At mater mea, we’re big on providing Black breastfeeding resources. But instead of saying “breast is best” or even “fed is best,” international Board Certified Lactation Consultant (IBCLC) Andrea Syms-Brown has this piece of breastfeeding advice to share:
“Support is best.”
In an Instagram Live with mater mea founder Tomi Akitunde, Andrea explained why support is the most important thing a chest- or breastfeeding parent can have.
“There can be ups, downs, and challenges throughout a breastfeeding journey,” she says. “Having others around to listen and reassure a mom can really take the pressure off and put her at ease.“
That support can look like working with a lactation consultant who can help you navigate common breastfeeding problems like latch or milk supply issues. You can join online Black breastfeeding support groups to talk to moms and parents who are ready to be your biggest cheerleaders and advocates.
Online groups are a great way of getting breastfeeding advice. But you can also go directly to your friends and ask them about their experiences. That’s what we did: We’ve rounded up the best breastfeeding advice our community had to offer.
Whether you plan on breastfeeding for a few weeks or a few years (like these extended breastfeeding mamas did), these ladies’ advice will help support you on your journey.
1. Research breastfeeding before giving birth.
“Researching breastfeeding long before giving birth was soooo helpful. Equally helpful was joining a Black mother’s breastfeeding group ran by Black lactation consultants who posted evidence based information rather than ‘this-is-what-worked-for-me information,’” says mater mea community member Courtney on Instagram.
“My advice is to get your partner—or another supportive and present person in your life—on board early with learning about breastfeeding,” she adds. “Immediately after birth, a partner who knows about latching and positioning can help a tired birth parent to get baby latched and nursing well because they can see from a different angle and have the strength and access to assist with shifting baby’s position. A knowledgeable partner also knows that breastfeeding is hard, and a learning process, and can coach an emotional birth parent that both parent and baby are learning and it’s their first time. Patience is so key in those first hours and days.”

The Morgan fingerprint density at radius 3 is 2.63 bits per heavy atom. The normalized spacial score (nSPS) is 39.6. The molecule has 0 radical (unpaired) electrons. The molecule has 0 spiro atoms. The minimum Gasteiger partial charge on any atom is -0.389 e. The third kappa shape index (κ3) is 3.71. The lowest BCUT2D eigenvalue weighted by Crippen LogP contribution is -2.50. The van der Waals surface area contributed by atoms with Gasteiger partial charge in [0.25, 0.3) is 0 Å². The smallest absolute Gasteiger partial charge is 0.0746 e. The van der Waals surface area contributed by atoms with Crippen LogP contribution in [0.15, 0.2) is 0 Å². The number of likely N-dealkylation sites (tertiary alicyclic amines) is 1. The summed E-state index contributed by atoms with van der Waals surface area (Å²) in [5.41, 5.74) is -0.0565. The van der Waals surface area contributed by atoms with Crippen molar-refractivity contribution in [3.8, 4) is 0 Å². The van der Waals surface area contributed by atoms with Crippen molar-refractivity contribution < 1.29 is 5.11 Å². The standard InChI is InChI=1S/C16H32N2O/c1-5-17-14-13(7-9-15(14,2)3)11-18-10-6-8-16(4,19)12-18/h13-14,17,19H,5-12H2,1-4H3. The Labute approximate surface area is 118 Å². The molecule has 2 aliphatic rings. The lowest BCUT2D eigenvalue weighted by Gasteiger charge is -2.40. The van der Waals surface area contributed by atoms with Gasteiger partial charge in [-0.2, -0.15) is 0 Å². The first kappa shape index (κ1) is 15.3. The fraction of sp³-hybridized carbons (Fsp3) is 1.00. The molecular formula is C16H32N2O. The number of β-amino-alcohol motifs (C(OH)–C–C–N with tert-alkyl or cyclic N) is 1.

For more breastfeeding book recommendations, click here.
2. Listen to your baby’s needs once they arrive…
“Learned to listen to baby. When baby wanted to be on the breast, I let him. That is what helped build my supply,” says Joanna Cartwright on Instagram. @JoannaKimberly_)
A part of learning your baby’s needs can be getting support from a lactation professional, adds Courtney.
“[Seek] out an IBCLC to be on your care team,” she says. “Hospital LCs just ain’t it.”
Once you know your baby’s needs, you’ll be able to meet them having comfortable and easy to use nursing bras makes things easier.
For more nursing bra recommendations, click here.
3. … but make sure you’re taken care of too.
Breastfeeding should not be painful. Feeling any kind of pain indicates that something isn’t right and should be discussed with a professional.
For more recommendations to soothe your nipples, click here.
4. Get acquainted with pumping.
Parents who pump need support, too. While pumping is often posed as secondary to breastfeeding and just an option for working moms, that couldn’t be further from the truth.
“I don’t think we talk enough about exclusively pumping,” says Cassandre of @withlovecassandre. “Actually putting my son to my breast was excruciatingly painful and I tried for several weeks and would dread feeding time. His latch was perfect but something about my nipples and my painful let downs made me switch to exclusively pumping.
“It’s important for me that he gets breast milk just not directly from the tap. If someone is struggling there are options between nursing and formula feeding. And you’re not wrong or broken for not enjoying nursing.”
For more pumping recommendations, click here.